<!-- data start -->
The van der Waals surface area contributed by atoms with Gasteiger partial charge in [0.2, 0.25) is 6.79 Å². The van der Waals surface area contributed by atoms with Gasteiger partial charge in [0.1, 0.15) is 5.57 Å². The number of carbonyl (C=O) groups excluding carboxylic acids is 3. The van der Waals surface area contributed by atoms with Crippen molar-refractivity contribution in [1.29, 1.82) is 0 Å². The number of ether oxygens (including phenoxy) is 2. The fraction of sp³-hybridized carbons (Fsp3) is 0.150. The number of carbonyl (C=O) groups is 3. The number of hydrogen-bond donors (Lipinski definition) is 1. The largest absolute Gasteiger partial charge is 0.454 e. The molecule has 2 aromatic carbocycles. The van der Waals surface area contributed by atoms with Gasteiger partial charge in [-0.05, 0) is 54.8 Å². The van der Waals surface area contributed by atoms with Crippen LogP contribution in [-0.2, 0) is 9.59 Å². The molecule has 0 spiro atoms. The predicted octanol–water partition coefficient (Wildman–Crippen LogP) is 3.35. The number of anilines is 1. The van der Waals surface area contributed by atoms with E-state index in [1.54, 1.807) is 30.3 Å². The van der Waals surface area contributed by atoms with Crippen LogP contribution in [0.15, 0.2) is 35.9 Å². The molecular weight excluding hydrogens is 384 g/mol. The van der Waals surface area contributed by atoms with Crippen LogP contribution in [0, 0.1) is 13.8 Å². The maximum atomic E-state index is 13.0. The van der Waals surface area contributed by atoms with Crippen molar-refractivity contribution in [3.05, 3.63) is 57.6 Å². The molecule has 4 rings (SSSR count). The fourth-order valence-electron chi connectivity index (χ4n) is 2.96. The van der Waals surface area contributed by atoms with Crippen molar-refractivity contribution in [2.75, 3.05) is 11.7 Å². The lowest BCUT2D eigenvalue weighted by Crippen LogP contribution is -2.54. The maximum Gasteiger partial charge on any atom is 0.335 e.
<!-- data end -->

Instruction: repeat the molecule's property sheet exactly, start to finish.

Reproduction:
The van der Waals surface area contributed by atoms with Gasteiger partial charge in [0.2, 0.25) is 6.79 Å². The van der Waals surface area contributed by atoms with Gasteiger partial charge in [0.1, 0.15) is 5.57 Å². The number of carbonyl (C=O) groups excluding carboxylic acids is 3. The van der Waals surface area contributed by atoms with Crippen molar-refractivity contribution in [1.29, 1.82) is 0 Å². The number of ether oxygens (including phenoxy) is 2. The fraction of sp³-hybridized carbons (Fsp3) is 0.150. The number of carbonyl (C=O) groups is 3. The number of hydrogen-bond donors (Lipinski definition) is 1. The largest absolute Gasteiger partial charge is 0.454 e. The molecule has 2 aromatic carbocycles. The van der Waals surface area contributed by atoms with Gasteiger partial charge in [-0.05, 0) is 54.8 Å². The van der Waals surface area contributed by atoms with Crippen LogP contribution in [-0.2, 0) is 9.59 Å². The molecule has 0 spiro atoms. The predicted octanol–water partition coefficient (Wildman–Crippen LogP) is 3.35. The number of anilines is 1. The van der Waals surface area contributed by atoms with E-state index in [1.54, 1.807) is 30.3 Å². The van der Waals surface area contributed by atoms with Crippen LogP contribution in [0.15, 0.2) is 35.9 Å². The molecular weight excluding hydrogens is 384 g/mol. The van der Waals surface area contributed by atoms with Crippen LogP contribution in [0, 0.1) is 13.8 Å². The maximum atomic E-state index is 13.0. The van der Waals surface area contributed by atoms with Crippen molar-refractivity contribution in [3.05, 3.63) is 57.6 Å². The molecule has 4 rings (SSSR count). The fourth-order valence-electron chi connectivity index (χ4n) is 2.96. The van der Waals surface area contributed by atoms with Crippen molar-refractivity contribution in [2.75, 3.05) is 11.7 Å². The lowest BCUT2D eigenvalue weighted by Crippen LogP contribution is -2.54. The maximum Gasteiger partial charge on any atom is 0.335 e.